Updated: March 12, 2013 at 12:00 am
After months of debate, Colorado Springs City Council members remain divided on the issue of oil and gas drilling within the city.
A four-to-four vote Tuesday on an ordinance that would have established drilling regulations means the ordinance failed; the issue will now be up to the next council after April’s elections.
But the ordinance’s failure does not eliminate the prospect of oil and gas drilling within the city limits, said councilwoman Angela Dougan.
“They can still drill within the city under state permits,” she said after the vote. “It just means we lose our seat at the table.”
The final vote came nearly four months after an initial 6-3 vote in favor of the regulations.
On Tuesday, in the final vote, Dougan and council members Tim Leigh, Merv Bennett and Bernie Herpin voted in favor of the ordinance. Council President Scott Hente and council members Jan Martin, Val Snider and Brandy Williams voted against the regulations; councilwoman Lisa Czelatdko was absent.
Williams originally voted in favor of the ordinance in November. She said Tuesday she changed her vote because neither state regulations nor the city’s ordinance require the type of stringent water quality testing she feels the industry needs.
“To me, water is the most important thing,” she said after the meeting, “and water testing and control are just not strong enough.”
Hente said it likely will take several months before any ordinance regarding drilling regulations is reintroduced to the council.
“But we need to realize that this is not resolved,” he said.
That lack of resolution worries Dave Gardner, a member of the Colorado Springs Citizens for Community Rights, which has rallied against the prospect of drilling within the city. At Tuesday’s meeting, his group asked council members to add an amendment to the city’s November ballot that would allow residents to vote to ban oil and gas drilling within the city.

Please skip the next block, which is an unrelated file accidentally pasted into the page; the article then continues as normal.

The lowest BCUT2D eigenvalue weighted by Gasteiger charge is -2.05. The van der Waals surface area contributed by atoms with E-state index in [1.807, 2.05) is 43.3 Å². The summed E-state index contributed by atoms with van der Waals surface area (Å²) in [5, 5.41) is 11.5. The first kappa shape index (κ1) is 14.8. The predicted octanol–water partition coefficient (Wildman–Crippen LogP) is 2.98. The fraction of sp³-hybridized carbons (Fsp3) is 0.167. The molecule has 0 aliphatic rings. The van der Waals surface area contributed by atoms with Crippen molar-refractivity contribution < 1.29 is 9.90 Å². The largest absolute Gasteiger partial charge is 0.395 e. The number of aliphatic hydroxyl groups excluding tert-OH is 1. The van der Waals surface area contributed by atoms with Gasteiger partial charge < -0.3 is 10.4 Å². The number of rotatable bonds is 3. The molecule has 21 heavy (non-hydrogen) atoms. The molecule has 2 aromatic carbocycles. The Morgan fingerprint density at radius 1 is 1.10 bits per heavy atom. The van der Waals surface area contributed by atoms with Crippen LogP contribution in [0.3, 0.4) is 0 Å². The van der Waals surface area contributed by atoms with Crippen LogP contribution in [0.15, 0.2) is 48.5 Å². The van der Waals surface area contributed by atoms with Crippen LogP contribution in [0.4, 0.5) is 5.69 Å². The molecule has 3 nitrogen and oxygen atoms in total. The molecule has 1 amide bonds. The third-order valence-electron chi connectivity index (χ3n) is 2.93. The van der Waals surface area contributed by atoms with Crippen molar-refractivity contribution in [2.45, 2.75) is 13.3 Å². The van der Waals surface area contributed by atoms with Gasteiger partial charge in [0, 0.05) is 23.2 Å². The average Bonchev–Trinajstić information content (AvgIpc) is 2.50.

“We have to remain ever vigilant,” Gardner said, “and make sure the new City Council does its due diligence.”
Just as local drilling regulations are in limbo, so is oil and gas exploration in the area. Ultra Resources, a Houston-based company that has drilled in eastern El Paso County and owns 18,000 acres of the 21,000-acre Banning Lewis Ranch on the east side of the city, recently announced it was shelving plans for further drilling, citing disappointing results from its efforts in the county. Another company, Hilcorp Energy, has yet to report the results of its drilling in the county.
Ultra has vertically drilled and hydraulically fractured, or fracked, one of its three county wells. Fracking is the use of water, sand and chemicals at high pressure to blast petroleum products free from underground shale and other rock formations. Test results from Ultra’s fracked well showed oil within El Paso County to be “immature” and unsuitable for commercial use; Ultra is now awaiting Hilcorp’s results.